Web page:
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Beltane The Smith (Chapter30)

2006-08-28 16:32

  Chapter XXX. How They Smote Garthlaxton

  It was in the cold, still hour 'twixt night and dawn that Beltane halted his wild company upon the edge of the forest where ran a water-brook gurgling softly in the dark; here did he set divers eager fellows to fell a tree and thereafter to lop away branch and twig, and so, bidding them wait, stole forward alone. Soon before him rose Garthlaxton, frowning blacker than the night, a gloom of tower and turret, of massy wall and battlement, its mighty keep rising stark and grim against a faint light of stars. Now as he stood to scan with purposeful eye donjon and bartizan, merlon and arrow-slit for gleam of light, for glint of mail or pike-head, he grew aware of a sound hard by, yet very faint and sweet, that came and went——a small and silvery chime he could by no means account for. So crept he near and nearer, quick-eyed and with ears on the stretch till he was stayed by the broad, sluggish waters of the moat; and thus, he presently espied something that moved in the gloom high above the great gateway, something that stirred, pendulous, in the cold-breathing air of coming dawn.

  Now as he peered upward through the gloom, came the wind, colder, stronger than before——a chill and ghostly wind that flapped the heavy folds of his mantle, that sighed forlornly in the woods afar, and softly smote the misty, jingling thing above——swayed it——swung it out from the denser shadows of scowling battlement so that Beltane could see at last, and seeing——started back faint and sick, his flesh a-creep, his breath in check 'twixt pale and rigid lips. And beholding what manner of thing this was, he fell upon his knees with head bowed low yet spake no prayer, only his hands gripped fiercely upon his axe; while to and fro in the dark above, that awful shape turned and swung—— its flaunting cock's-comb dreadfully awry, its motley stained and rent ——a wretched thing, twisted and torn, a thing of blasting horror.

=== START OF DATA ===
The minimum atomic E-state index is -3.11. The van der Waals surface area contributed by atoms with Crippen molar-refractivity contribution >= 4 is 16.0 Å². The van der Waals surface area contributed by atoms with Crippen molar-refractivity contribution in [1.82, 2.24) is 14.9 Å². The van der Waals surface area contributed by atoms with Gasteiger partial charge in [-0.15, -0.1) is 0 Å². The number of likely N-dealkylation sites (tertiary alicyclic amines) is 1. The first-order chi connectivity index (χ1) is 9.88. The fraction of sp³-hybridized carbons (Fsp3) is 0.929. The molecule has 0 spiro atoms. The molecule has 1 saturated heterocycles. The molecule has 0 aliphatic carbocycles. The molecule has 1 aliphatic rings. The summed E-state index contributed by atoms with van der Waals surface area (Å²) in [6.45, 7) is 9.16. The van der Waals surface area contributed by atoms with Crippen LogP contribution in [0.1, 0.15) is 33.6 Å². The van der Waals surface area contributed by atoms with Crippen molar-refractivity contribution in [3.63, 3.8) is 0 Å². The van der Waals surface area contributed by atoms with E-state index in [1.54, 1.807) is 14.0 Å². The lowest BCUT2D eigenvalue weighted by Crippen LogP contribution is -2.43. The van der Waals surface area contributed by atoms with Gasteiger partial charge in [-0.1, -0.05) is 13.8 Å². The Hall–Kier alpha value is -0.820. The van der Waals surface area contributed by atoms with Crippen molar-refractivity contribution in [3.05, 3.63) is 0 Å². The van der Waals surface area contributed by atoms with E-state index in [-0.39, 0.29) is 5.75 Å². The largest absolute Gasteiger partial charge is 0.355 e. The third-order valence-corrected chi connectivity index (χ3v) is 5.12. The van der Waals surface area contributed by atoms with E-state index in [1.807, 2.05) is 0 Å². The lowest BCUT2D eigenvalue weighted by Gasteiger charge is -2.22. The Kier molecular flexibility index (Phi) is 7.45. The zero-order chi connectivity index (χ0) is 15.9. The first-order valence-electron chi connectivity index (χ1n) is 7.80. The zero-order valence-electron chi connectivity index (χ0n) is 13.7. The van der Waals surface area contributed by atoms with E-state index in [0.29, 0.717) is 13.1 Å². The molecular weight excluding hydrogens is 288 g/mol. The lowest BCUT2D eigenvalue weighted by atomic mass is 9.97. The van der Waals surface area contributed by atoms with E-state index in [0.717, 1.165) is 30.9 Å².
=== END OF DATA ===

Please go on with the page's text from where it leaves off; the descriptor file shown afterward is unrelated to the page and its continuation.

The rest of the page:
And ever as it swung upon the air, it rang a chime upon its little, silver bells; a merry chime and mocking, that seemed to gibe at coming day.

  Now in a while, looking upon that awful, dim-seen shape, Beltane spake low-voiced.

  "O Beda!" he whispered, "O manly heart hid 'neath a Fool's disguise! O Fool, that now art wiser than the wisest! Thy pains and sorrows have lifted thee to heaven, methinks, and freed now of thy foolish clay thou dost walk with angels and look within the face of God! But, by thine agonies endured, now do I swear this night to raise to thy poor Fool's body a pyre fit for the flesh of kings!"